PHOENIX — If you're looking for a new restaurant. buying something online or hiring a contractor, you likely rely on customer reviews. But where there is money, there is fraud.
And in this case, it means fake reviews coming from people who were never customers.
Amazon, Yelp, and Google all say they have the ability to weed out the fakes. But the United Kingdom just opened an investigation into Amazon and Google, concerned "they have not been doing enough to combat fake reviews."
And last year, Harvard Business Review research discovered "a large and thriving market" for the fraud.
The review found people were being recruited in private Facebook groups to buy products. They would be reimbursed for the product cost and get a $5 to $10 commission if they left a 5-star authentic-looking review.
Ken Colburn with the Data Doctors says fake reviews are not always easy to spot. Beware of those reviews that are all only negative or positive.
"I don't know any company that executed 100% with 100% of customers," Colburn says.
Also check for unusual wording, very short reviews and those that are too general, not pointing out anything specifically good or bad. If you want to be even more thorough, check out the reviewer.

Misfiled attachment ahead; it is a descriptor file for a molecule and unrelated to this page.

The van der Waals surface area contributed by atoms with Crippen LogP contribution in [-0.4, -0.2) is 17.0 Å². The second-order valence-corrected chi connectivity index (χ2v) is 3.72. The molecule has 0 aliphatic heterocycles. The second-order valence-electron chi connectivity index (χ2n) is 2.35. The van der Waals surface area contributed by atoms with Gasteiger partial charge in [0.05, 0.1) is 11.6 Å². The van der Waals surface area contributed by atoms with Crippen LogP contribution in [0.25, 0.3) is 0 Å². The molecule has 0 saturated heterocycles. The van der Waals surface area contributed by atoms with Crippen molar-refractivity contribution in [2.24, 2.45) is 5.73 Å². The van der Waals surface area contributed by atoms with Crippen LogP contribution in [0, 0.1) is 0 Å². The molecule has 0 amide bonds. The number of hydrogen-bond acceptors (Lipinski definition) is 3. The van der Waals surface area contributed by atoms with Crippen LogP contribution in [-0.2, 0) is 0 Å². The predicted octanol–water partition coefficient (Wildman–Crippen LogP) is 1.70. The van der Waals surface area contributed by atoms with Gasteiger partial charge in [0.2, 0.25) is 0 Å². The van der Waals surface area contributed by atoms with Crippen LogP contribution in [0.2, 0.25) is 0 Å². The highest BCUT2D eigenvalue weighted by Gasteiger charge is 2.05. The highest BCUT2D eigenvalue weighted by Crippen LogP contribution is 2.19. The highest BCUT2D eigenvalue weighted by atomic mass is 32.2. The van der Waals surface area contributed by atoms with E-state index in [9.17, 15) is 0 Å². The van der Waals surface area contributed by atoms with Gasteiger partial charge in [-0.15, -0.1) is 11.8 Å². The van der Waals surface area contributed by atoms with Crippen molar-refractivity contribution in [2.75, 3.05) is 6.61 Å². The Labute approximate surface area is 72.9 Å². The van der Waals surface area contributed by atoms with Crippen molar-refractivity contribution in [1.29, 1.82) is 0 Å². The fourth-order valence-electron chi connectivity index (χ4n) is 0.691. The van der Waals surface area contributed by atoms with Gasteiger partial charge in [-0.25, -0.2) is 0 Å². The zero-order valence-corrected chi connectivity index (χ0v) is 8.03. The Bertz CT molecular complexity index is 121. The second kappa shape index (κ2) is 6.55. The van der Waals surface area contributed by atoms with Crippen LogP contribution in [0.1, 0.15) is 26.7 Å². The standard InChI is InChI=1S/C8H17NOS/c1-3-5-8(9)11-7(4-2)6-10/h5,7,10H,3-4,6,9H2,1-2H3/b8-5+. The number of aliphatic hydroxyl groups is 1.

"Do a little research on what other reviews this person has placed," Colburn says.
Be suspect if they left many reviews for the same industry or on the same day and at places across the country. If the reviewer has a picture, check online to see if it's just a fake stock photo.
There are also free tools you can load in your browser that scan for fakes.
Colburn recommends Fakespot for sites like Amazon, ebay, Walmart, Yelp, Tripadvisor, and more.
For tech gadgets, the reviewindex can analyze Stream and Amazon.
And ReviewMeta only analyzes Amazon reviews.